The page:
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Hong Kong cinema legend Sammo Hung directs and stars in this 1979 action comedy. Biao and Leung play a couple of conmen brothers of little brain, always trying to fund their gambling habit through some scam or other. They have varying degrees of success but invariably manage to get themselves into a twenty man brawl or foiled by the Fat Beggar, played by Sammo himself. They decide they need some proper training and enlist the help of an old master (Lau), who teaches them some moves but turns out to have an agenda of his own. With revenge on the menu, you should never underestimate the Fat Beggar.


Knockabout is a minor entry in the Hong Kong martial arts canon, with an extremely formulaic "You killed my master/brother/dog*" (*delete as applicable) plot that tries to go hand in hand with a (literally) knockabout comedy style, complete with pantomime acting, ridiculous makeup and silly cartoon sound effects. Granted, kung fu comedies were all the rage back in the day, but they look a little daft now. Worse still, the early fights are repetitive in the extreme, with little imagination or variation, and the least said about the story the better.

Things improve dramatically in the final third as the film becomes a proper showcase for the astonishing physical prowess of Biao, who demonstrates extraordinary athleticism and grace, both in training sequences and the big final showdown. And you've got to hand it to Sammo too - he can fair throw himself around for such a big lad. But the shift in tone also jars, the out-for-blood finale sitting uneasily with the hijinks that have gone before, even if we do get to see the stars doing monkey impersonations.


The anamorphic transfer is very nice indeed and has been restored to a high standard, considering the film dates from over a quarter of a century ago. The picture is clear and bright and blemish free throughout, with natural skin tones. The palette is fairly muted, so splashes of colour stand out well and, although there is a hint of blurriness when the movement gets really fast, it's far from a problem. There are very few night scenes, but blacks and shadows are adequate when they do appear.

The Dolby Digital 5.1 track is a bit of a disappointment, with clear enough dialogue but most of the action being presented in fairly timid fashion. Kicks and punches lack authority and the sub doesn't offer a whole lot of assistance, with the rears doing little more than picking up fighting sound effects that bear no relation to what is on screen. You can also choose the original Cantonese mono, but it's not really an improvement.


The extras kick off with an obligatory Bey Logan commentary that is an endless source of information, pretty much all of it worth hearing. He starts by telling us that the Cantonese title for Knockabout literally means youngster who uses a mixture of street fighting. We learn about Biao's background in stunts and doubling for Bruce Lee as well as the various fighting styles that are used, and he even manages to make some good points about the juxtaposition of comedy and violence in these types of film. If you want to know anything about every actor in the film, how beggars like their hedgehogs served, or where Knockabout finished in the Hong Kong box office rankings of 1979, Bey Logan is your man.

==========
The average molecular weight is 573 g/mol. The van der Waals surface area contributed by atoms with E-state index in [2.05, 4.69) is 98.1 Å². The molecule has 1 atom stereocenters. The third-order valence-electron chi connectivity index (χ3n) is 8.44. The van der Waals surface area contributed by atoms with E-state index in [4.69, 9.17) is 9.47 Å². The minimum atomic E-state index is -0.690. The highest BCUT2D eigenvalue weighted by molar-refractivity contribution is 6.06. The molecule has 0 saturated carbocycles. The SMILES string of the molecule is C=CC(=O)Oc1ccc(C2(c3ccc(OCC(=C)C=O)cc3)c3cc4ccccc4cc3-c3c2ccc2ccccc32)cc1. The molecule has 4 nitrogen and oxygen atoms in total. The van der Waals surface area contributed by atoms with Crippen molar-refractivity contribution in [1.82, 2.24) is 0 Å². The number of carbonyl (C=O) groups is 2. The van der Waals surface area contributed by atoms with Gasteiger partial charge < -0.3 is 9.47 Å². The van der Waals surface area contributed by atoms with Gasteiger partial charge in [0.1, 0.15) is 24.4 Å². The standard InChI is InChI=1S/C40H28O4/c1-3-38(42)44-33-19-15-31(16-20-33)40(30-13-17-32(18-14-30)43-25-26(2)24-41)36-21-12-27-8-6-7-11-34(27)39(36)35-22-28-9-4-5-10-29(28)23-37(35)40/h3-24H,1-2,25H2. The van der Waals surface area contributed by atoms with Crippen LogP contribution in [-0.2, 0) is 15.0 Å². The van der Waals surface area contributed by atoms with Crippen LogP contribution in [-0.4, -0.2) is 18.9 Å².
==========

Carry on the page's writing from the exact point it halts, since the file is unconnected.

Onto the interview featurettes, all of which are in Cantonese with English subtitles. The first is a seven minute chat with Sammo entitled Heavy Hitter, where he discusses how he and Biao first met when they were at school together, and how their styles complement each other. He also reveals that he gave up the starring role in Knockabout to him. If you think he was fat when he was young, wait 'til you see him now.


Then there's another seven minute interview with Leung Kar-yan, this one called Above the Law. Knockabout was one of his first major movie roles and he recalls how tough and demanding the shooting was, with Sammo expecting the fighting to be for real.

Next there's Monkey Magic, which runs a solid twenty-four minutes, mostly in the form of an interview with Chan Sau-chung. We learn about the history of Monkey kung fu and how it was developed by a master after he actually saw some monkeys fighting and wanted to incorporate their speed of movement into a style of his own. It can get a little dull after a while, as we're repeatedly told about different techniques, but there's plenty of information here for those who are interested.


Finally, there's Back-to-Red which is just under four minutes of Biao and Sammo performing moves and fighting in what appears to be a promo reel. Rounding off the extras are a pair of trailers for Knockabout.

Unless you're a truly avid kung fu collector or a Sammo nut, Knockabout is probably one to avoid. You'd need to really be amenable to the madcap style to appreciate what he's gone for here, but the skills of Biao make it just about worth a look.